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Paducah workers honored at local reception

October 27, 2016

October 27, 2016

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News & Events

BY MALLORY PANUSKA [email protected]

Decades spent working at nuclear enrichment facilities like the Paducah Gaseous Diffusion Plant have taken a toll on the health of thousands of employees, and groups like the Cold War Patriots don’t want their legacies to go unnoticed.

The association, representing roughly 40,000 nuclear complex workers across the country, has named Oct. 30 the Cold War Patriots National Day of Remembrance.

On Tuesday, members honored about 100 former and current Paducah plant workers at a reception at the Julian M. Carroll Convention Center. “Many of these workers were exposed not only to radiation but a whole toxic mix of chemicals and solvents that ultimately created health consequences for them,” said Tim Lerew, chairman of Cold War Patriots.

In 2000, the federal government passed the Energy Employees Occupational Illness Compensation Program Act, which compensates individuals who became ill from exposure to toxins while working in nuclear weapons production.

Glen Newtown, a former Paducah plant worker who handled security and oversight of contract operations from 2003 to 2012, was one of the workers who took advantage of the program. He said he became sick with chronic obstructive pulmonary disease in the latter part of his employment and was able to see a doctor through the EEOICPA program and obtain treatment that helped him fully recover.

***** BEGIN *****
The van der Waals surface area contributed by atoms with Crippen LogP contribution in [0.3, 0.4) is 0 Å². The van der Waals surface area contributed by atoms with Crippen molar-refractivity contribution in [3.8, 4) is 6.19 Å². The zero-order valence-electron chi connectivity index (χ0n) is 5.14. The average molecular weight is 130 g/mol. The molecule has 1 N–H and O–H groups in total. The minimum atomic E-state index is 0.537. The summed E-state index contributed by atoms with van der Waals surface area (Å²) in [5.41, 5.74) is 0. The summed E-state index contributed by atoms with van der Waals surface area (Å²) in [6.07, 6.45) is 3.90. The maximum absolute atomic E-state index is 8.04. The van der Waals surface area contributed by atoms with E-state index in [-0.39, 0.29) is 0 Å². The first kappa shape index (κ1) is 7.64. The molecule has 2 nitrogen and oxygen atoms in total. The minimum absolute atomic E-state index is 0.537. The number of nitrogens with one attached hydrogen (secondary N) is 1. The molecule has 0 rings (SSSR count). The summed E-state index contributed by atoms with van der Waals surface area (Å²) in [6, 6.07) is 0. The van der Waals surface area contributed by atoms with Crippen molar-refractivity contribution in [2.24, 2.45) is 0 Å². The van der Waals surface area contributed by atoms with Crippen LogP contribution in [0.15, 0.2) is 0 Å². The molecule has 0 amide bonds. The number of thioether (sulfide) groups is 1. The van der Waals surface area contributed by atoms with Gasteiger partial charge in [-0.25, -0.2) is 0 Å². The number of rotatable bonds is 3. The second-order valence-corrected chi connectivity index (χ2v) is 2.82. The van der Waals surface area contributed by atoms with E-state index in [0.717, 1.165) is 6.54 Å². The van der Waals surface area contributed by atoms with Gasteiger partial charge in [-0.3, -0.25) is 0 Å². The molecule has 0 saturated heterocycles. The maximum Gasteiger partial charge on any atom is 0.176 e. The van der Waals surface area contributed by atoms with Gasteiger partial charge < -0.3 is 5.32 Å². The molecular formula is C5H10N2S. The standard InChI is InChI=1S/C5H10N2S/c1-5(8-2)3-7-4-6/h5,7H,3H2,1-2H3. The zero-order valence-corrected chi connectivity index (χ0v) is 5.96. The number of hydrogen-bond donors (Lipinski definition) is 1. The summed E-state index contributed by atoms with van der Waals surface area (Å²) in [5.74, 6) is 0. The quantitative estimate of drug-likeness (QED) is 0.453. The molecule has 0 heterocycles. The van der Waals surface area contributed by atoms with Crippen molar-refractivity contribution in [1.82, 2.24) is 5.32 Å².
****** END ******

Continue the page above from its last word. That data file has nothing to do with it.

He said he enjoyed reminiscing with the other plant workers Tuesday, who were all part of the same work family. “At this stage in your life, it doesn’t matter who was the boss or who was the worker there, we were all in this together,” Newtown said. “We had a role to play in national security. We were all part of that national defense industry.”

Stories like Newtown’s are exactly why Lerew said the Cold War Patriots established the day of remembrance. “We’ve been trying to make sure they don’t forget about the human legacy,” he said. “The national day of remembrance is to do just that, make sure the nation doesn’t forget the sacrifice through the health (issues) or deaths of the individuals from these plants.”

The remembrance day celebrates the current and former workers at all nuclear plants across the country. Stewart Tolar, a retired Paducah plant worker who spent 32 years working mainly in human resources, has traveled to many of those plants in his current role with the EEOICPA program and helped countless workers obtain benefits.

Tolar said he has helped bring $800 million to the workers in the Paducah plant, $140 million of which was paid out in medical benefits. Locally, he helps refer sick workers to obtain medical treatment at the practice of his daughter and daughter-in-law, who are both doctors. The practice, Meals & Tolar Impairment Specialists, provides impairment ratings for EEOICPA beneficiaries.

“It’s compensation for people who have worked at the plant and have illnesses or who have died and have survivors,” he said.